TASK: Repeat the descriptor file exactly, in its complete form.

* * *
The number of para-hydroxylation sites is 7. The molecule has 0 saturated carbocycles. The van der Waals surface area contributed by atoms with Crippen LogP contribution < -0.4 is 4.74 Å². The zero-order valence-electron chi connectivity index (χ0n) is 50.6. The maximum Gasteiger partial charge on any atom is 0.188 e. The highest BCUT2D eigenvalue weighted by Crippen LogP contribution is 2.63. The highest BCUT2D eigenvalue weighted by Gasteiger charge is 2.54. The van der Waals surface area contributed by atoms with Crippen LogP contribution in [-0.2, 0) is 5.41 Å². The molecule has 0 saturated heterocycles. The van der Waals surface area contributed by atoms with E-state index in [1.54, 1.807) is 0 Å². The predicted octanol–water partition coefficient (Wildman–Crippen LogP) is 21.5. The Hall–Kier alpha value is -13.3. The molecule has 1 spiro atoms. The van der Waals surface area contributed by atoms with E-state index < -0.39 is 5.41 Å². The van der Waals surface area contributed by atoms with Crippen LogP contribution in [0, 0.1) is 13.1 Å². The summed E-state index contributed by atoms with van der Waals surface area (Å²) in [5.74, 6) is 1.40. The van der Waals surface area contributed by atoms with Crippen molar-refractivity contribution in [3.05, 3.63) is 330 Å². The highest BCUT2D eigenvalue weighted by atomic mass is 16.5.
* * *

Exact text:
The number of para-hydroxylation sites is 7. The molecule has 0 saturated carbocycles. The van der Waals surface area contributed by atoms with Crippen LogP contribution < -0.4 is 4.74 Å². The zero-order valence-electron chi connectivity index (χ0n) is 50.6. The maximum Gasteiger partial charge on any atom is 0.188 e. The highest BCUT2D eigenvalue weighted by Crippen LogP contribution is 2.63. The highest BCUT2D eigenvalue weighted by Gasteiger charge is 2.54. The van der Waals surface area contributed by atoms with Crippen LogP contribution in [-0.2, 0) is 5.41 Å². The molecule has 0 saturated heterocycles. The van der Waals surface area contributed by atoms with E-state index in [1.54, 1.807) is 0 Å². The predicted octanol–water partition coefficient (Wildman–Crippen LogP) is 21.5. The Hall–Kier alpha value is -13.3. The molecule has 1 spiro atoms. The van der Waals surface area contributed by atoms with E-state index < -0.39 is 5.41 Å². The van der Waals surface area contributed by atoms with Crippen LogP contribution in [0, 0.1) is 13.1 Å². The summed E-state index contributed by atoms with van der Waals surface area (Å²) in [5.74, 6) is 1.40. The van der Waals surface area contributed by atoms with Crippen molar-refractivity contribution in [3.05, 3.63) is 330 Å². The highest BCUT2D eigenvalue weighted by atomic mass is 16.5.